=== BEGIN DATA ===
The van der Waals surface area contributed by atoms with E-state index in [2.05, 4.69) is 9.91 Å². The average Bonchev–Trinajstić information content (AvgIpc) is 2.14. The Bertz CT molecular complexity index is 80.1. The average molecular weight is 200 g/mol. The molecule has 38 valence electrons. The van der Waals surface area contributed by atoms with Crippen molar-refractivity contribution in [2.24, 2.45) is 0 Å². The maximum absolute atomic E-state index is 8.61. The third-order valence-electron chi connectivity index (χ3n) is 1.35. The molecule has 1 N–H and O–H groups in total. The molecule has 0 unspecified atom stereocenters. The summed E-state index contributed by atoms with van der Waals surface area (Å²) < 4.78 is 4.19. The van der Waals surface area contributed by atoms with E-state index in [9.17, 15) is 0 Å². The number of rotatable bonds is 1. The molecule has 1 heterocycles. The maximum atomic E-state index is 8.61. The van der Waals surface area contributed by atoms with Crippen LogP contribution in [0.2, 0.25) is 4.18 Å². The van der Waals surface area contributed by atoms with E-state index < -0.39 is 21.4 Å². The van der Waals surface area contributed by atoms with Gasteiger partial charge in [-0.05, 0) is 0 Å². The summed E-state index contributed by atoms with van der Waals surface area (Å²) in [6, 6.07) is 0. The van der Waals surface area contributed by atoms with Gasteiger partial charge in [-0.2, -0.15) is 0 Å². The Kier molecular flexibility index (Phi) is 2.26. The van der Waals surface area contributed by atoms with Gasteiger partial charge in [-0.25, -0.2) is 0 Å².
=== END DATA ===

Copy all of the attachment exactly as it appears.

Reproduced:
The van der Waals surface area contributed by atoms with E-state index in [2.05, 4.69) is 9.91 Å². The average Bonchev–Trinajstić information content (AvgIpc) is 2.14. The Bertz CT molecular complexity index is 80.1. The average molecular weight is 200 g/mol. The molecule has 38 valence electrons. The van der Waals surface area contributed by atoms with Crippen molar-refractivity contribution in [2.24, 2.45) is 0 Å². The maximum absolute atomic E-state index is 8.61. The third-order valence-electron chi connectivity index (χ3n) is 1.35. The molecule has 1 N–H and O–H groups in total. The molecule has 0 unspecified atom stereocenters. The summed E-state index contributed by atoms with van der Waals surface area (Å²) < 4.78 is 4.19. The van der Waals surface area contributed by atoms with E-state index in [9.17, 15) is 0 Å². The number of rotatable bonds is 1. The molecule has 1 heterocycles. The maximum atomic E-state index is 8.61. The van der Waals surface area contributed by atoms with Crippen LogP contribution in [0.2, 0.25) is 4.18 Å². The van der Waals surface area contributed by atoms with E-state index < -0.39 is 21.4 Å². The van der Waals surface area contributed by atoms with Gasteiger partial charge in [-0.05, 0) is 0 Å². The summed E-state index contributed by atoms with van der Waals surface area (Å²) in [6, 6.07) is 0. The van der Waals surface area contributed by atoms with Gasteiger partial charge in [-0.2, -0.15) is 0 Å². The Kier molecular flexibility index (Phi) is 2.26. The van der Waals surface area contributed by atoms with Gasteiger partial charge in [-0.25, -0.2) is 0 Å².